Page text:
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Christmas Reading: Opening Chapter of Ronald Lee Geigle's, The Woods, to be Serialized Dec 25-28

WASHINGTON, Dec. 25, 2013 /PRNewswire-USNewswire/ -- The opening chapter of Ronald Lee Geigle's new novel, The Woods, set in the Pacific Northwest at the end of the Great Depression, is being presented in serial form starting today.  The novel is being published in association with WordVirgin, an indie publishing platform based in Washington, DC, Seattle, and Edinburgh.  www.wordvirgin.com  

(Photo: http://photos.prnewswire.com/prnh/20131225/DC38160)

The Woods is a saga of love, grand dreams, and transformation that takes place in the world of railroad logging and labor unrest in the Pacific Northwest during 1937.  It is now available at Amazon.com:   http://www.amazon.com/dp/B00H59NIHQ

Installment One, The Woods

Spring, 1937

Magnificent.

That was the word, Albert decided.  That was the word that described it all.  And because he was good with words, Albert knew that he'd found the right one. 

Though just ten miles up the valley from Albert's home in Seakomish, the Skybillings Logging Company was a taste of the magic he'd longed for in all of his eighteen years—or at least all of those that he could remember.  Repairing the tracks in a logging railway—which carried ancient firs from the high reaches of the Cascade Mountains to the lumber mills along Puget Sound—gave him blisters that bled and arms that hung like cord wood at the end of the day.  But the cold air six thousand feet up in the mountains made him feel warm.

Since the day six weeks earlier when he had arrived at Skybillings Logging Company, Albert had worked for Nariff Olben and his crew laying the tracks—they called them "sections"—for the rough-hewn Skybillings railroad line that inched its way up the Cascade Mountains from Seakomish.  The Skybillings track climbed the grade along Roosevelt Creek, with its boulders and hard-charging water; wound through the towering Douglas firs that crowded the steep inclines of the Cascade Range; then—miles later and many thousands of feet higher—finally broke into the sunlight along the sharp edge of a deep and wide ravine.

Skybillings Lumber Company wasn't the only one to lay down a logging railroad high in the Cascades, of course.  Skybillings was one of hundreds of railroad logging companies—the locals called them logging "shows"—that operated in the Cascades during the late 1930s. 

All of them built and maintained their own lines.  Some shared the same tracks in the lower part of the valleys around Seakomish.  But then, as you rose higher, the tracks quickly splintered into the lines of individual companies, a spider web that disappeared into the dense forest and steep inclines.  With no roads, the logging shows couldn't get the timber out any other way, and sometimes even had to log right up to the snowfields.  They ran powerful steam locomotives to haul out the old Douglas firs, some 500 or 600 years old—some nearing a thousand years even—and so wide at the base that six men with arms outstretched still couldn't reach around them.  The engines that pulled them were Shays and Baldwins and Heislers, all of them with their names emblazoned in silver or embossed white on their flat black noses.  Tons of metal to haul tons of wood.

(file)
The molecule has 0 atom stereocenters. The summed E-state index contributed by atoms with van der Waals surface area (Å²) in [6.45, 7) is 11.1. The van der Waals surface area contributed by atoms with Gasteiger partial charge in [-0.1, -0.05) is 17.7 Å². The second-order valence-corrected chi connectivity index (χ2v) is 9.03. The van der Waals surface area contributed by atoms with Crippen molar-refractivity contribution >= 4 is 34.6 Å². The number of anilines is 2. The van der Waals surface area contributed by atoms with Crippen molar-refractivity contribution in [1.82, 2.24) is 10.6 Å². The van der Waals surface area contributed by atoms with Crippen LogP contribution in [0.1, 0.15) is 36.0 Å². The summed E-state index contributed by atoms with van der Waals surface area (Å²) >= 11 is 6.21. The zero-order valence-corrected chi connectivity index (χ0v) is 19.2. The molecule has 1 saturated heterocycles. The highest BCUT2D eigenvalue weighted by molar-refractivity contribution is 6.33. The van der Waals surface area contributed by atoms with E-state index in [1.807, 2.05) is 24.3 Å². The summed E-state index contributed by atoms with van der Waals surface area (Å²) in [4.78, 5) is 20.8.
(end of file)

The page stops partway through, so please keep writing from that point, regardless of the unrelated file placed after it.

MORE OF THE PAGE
The Skybillings locomotive, a Shay, ten tons of black iron, spouted steam and cinders, and it screamed against the terrible weight of the firs it hauled.  But—once loaded—the Shay finally, painfully, crept along the rock ledges, then descended slowly along the mountain shoulders, back down the Roosevelt Creek Valley, through Seakomish, carrying the massive firs to the mills in Everett or Seattle, mills that stripped them clean and sawed them and shaped them into lumber that was rebuilding New Jersey and New York and "the whole East Coast"—it was how they said it—as America began to recover from the ravages of the Great Depression. 

Skybillings was part of that.  Albert Weissler—proud of his eighteen years, born in Seakomish, of reasonable muscles and a quick mind—liked that he was now part of it, too. 

In spring, 1937, of course, families still rode the rails because of the Depression, which everyone said was already in the history books as the worst ever.  The jobs still couldn't be found, at least for most people.  Everett itself—the smaller, poorer, little brother lying north of Seattle—ached with the unemployed and the hopeless.  The labor union tensions in the woods still festered and got bloody at times.  But Skybillings—and the railroad logging shows of the Cascade Mountains—felt like they were, inch-by-inch, rebuilding America.

Read the next installment tomorrow….

Media Contact: Helen Pettay, 910-795-1202, [email protected]

SOURCE WordVirgin

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